Long before she pushed an injured Cordero into the last available escape pod on their ship, Lana had left Vai with a series of messages, dating back to Vai’s first activation. Some were quick reminders for Captain Scarow, a few had been long to-do lists, and more still were addressed directly to Cordero. By the time Cordero had been named Captain of the Crows, Lana had sent her a total of three hundred and twenty-six messages. Vai had every single one still stored in its memory.
“Are you sure?” Vai asked. “We don’t have to do this every year, Captain. It is obvious that it pains you every time.”
“I’m fine,” hissed Cordero. Vai did not respond.
Instead, a green and holographic screen projected against the cockpit glass, and within a few seconds, Lana Crusoe’s face had materialized within the static. Cordero felt herself forcing back an especially painful lump in her throat as she stared into the eyes of the woman who had been her closest companion for almost a decade. The Captain stood up, her grip on her own arms tightening, long fingernails digging into the thick fabric of her scarlet-colored coat.
“Captain, are you ready?”
“Play it, Vai.”
Then, Lana was in motion: tan, tall, and sixteen years old once again, her hair pulled into countless tight braids that wrapped behind her head. She was armed with a stun gun, still raised at the ready. Lana flashed a smile, and her free hand shot up for a salute.
“Reporting in, Captain Scarow. We’re on our way back from the refuel mission. No major complications, completed within two hours and twenty-three seconds, with no casualties on either side. Well, save for the ego of this good station’s Commanding Officer. Yikes.” The holographic woman gave a sheepish half-grin. Cordero thought Lana’s voice sounded like a song, even when shrouded in the static of the ship’s outdated projection program. “Harnod is a pretty industrial planet,” said Lana, “but the atmosphere isn’t too bad, so we should clear that any minute now. Oh, right: we had a little room, so I took on some extra cargo.”
Cordero watched as another young girl approached, dirty and roughed up, so obviously fresh out of a battle that she shouldn’t have experienced at her age. The Captain hadn’t grown much since she was first pulled up to the deck, and as she stared back at herself, she wondered if she’d changed at all.
“This scraggly little thing is named Natalia Cordero, and she just took out ten of those boot-licking military jerks by herself,” Lana ruffled the girl’s unruly hair. “She’s got nothing and no one, and you’re looking for a new runner, right? So, I’m bringing her back. Good thing you didn’t pick up my comm signal! We’ll be at the rendezvous in two hours exactly. Scarecrow, out!” Lana raised her hand for another salute as the girl next to her quietly watched the camera. The girl looked petrified, but filled with morbid curiosity. The transmission cut, and Cordero was left with the stars again, watching the dark expanse of space that surrounded the ship.
“Vai,” Cordero spoke softly, tears streaming down her cheeks. She hadn’t noticed when she began crying, but she didn’t do much to stop it. “I really miss her.”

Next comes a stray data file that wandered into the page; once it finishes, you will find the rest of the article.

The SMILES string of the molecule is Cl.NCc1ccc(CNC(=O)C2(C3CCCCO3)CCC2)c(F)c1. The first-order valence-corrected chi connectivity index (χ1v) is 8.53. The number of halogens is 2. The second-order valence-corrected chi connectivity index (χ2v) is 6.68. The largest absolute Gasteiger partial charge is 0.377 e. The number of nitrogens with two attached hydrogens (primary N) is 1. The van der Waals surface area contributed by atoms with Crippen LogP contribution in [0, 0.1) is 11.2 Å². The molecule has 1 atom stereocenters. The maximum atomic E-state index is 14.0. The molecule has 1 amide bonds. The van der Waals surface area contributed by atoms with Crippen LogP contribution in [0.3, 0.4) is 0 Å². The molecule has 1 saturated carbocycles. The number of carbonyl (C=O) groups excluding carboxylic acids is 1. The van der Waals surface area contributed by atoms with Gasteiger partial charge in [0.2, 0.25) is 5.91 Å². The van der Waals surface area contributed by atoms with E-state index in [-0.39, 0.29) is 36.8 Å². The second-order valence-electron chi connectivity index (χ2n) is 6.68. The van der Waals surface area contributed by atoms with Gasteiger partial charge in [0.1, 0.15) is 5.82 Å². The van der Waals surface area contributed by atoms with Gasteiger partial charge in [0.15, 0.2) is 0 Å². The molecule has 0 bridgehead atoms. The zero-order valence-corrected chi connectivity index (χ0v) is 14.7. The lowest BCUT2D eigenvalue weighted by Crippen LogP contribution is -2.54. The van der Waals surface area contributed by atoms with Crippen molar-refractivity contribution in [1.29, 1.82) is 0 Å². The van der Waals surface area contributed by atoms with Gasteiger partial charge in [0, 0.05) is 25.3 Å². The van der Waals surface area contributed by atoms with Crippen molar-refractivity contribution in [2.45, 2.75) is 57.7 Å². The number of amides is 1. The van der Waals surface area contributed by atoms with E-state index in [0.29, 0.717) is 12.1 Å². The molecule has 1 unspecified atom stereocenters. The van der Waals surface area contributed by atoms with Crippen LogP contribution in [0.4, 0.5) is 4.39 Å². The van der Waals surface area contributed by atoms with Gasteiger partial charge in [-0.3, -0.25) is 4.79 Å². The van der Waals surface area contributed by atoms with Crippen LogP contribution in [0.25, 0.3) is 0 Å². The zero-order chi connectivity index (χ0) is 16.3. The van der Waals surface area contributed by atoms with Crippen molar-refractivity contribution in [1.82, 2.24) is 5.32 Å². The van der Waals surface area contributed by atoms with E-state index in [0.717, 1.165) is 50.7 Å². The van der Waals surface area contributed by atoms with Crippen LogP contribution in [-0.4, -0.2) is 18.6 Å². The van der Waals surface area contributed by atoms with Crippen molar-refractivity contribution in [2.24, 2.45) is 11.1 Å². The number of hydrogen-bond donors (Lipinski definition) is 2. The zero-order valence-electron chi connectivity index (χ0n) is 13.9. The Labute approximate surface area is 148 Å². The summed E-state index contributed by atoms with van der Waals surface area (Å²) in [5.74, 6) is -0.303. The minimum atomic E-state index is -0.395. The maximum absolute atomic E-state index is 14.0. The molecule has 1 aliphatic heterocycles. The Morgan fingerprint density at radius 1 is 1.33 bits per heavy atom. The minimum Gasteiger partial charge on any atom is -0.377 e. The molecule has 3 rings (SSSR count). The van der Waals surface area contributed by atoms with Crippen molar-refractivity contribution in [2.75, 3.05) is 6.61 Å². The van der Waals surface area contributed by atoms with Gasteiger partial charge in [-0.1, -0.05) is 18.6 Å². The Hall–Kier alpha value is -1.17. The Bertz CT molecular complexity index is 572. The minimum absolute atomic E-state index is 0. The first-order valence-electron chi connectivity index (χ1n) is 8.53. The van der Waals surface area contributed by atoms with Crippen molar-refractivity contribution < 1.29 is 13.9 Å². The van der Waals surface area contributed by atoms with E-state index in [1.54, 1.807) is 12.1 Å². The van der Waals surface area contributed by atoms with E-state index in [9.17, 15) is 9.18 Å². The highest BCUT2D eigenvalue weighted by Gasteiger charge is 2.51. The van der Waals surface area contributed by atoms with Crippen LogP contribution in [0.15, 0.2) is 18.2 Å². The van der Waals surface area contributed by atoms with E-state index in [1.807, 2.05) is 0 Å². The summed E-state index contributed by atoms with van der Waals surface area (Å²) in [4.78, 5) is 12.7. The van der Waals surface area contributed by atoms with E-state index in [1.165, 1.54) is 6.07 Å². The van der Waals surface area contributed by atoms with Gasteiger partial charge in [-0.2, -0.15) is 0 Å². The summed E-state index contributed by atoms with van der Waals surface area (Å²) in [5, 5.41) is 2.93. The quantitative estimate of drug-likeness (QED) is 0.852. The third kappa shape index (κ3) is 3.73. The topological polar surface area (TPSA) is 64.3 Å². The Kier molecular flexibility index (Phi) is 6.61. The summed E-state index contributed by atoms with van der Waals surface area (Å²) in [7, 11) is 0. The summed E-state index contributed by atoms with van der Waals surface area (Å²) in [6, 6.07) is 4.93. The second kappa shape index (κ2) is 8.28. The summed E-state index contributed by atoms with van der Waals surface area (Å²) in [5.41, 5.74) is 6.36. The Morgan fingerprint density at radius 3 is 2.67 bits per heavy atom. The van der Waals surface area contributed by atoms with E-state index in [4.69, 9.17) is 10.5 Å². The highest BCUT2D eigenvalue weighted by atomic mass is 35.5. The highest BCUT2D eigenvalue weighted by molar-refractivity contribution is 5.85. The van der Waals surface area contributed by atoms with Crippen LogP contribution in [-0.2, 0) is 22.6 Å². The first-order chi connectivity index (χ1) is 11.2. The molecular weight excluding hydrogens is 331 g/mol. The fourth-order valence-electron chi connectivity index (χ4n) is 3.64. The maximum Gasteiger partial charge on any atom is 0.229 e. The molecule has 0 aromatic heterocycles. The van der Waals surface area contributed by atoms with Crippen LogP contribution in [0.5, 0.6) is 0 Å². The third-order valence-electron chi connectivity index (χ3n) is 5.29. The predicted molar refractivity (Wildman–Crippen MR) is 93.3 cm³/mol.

“I miss her, too.”
“Are we doing what she wanted?”
“I don’t know, Captain,” Vai responded, its voice a soft hum that seemed to envelope her with a sense of warmth and familiarity. “But she wanted you to be happy. Are you?”
Cordero fell silent, wiping at her eyes and thinking once more about the crew that slept just fifteen feet behind her. She thought of their newly-packed cargo hold, of the missions they’d completed so far, and the notoriety they were finally beginning to gain.
“I think so. I’m happy, yeah.”
“Then, I think we’re okay for now.”
Cordero felt the muscles of in her pained forehead begin to ease up as she slid back down into her chair. She smiled sadly, memories of her adventures with Lana still whirling through her mind.
“Thanks, Vai. You should get some rest.”
“Captain, I am a program. I am constantly awake, even as you sleep.”
“Okay. Well, you can spend the night running system checks for Olive, so that she doesn’t have to in the morning.”
The program fell silent, and after a few moments, Cordero felt her lips spread into a wide grin. “Vai? I thought you were always awake.”
The ship itself lurched just slightly, feeling like it had sighed in exasperation at the assignment. Vai was efficient, but never especially eager to do work on the crew’s sporadic off-hours. “Yes, Captain,” Vai replied, the dashboards along the lower half of the cockpit flaring to life and blinking in repetitive, calculated patterns. “Don’t be lazy, Vai.” Cordero kicked her feet up on to a flattened metal strip on the side of the control panel. She stretched, and leaned back into her chair. “G’night.”
“Oh no, we’re not sleeping.” A high-pitched beep followed Vai’s voice. Then another, and another, and another. Cordero’s eyes shot open.
“I am a program,” Vai repeated. “As I have no parents and no mortal form, I am incapable of being a bastard.”
Cordero threw her arms up and groaned. They were only two hours from their drop-off point, so if Vai wanted to keep her up, Cordero would do it; just not without a grudge.
“Oh, trust me,” she said, her voice swirling with a bitter mixture of affection and malice. “You are fully capable of that, Vai.”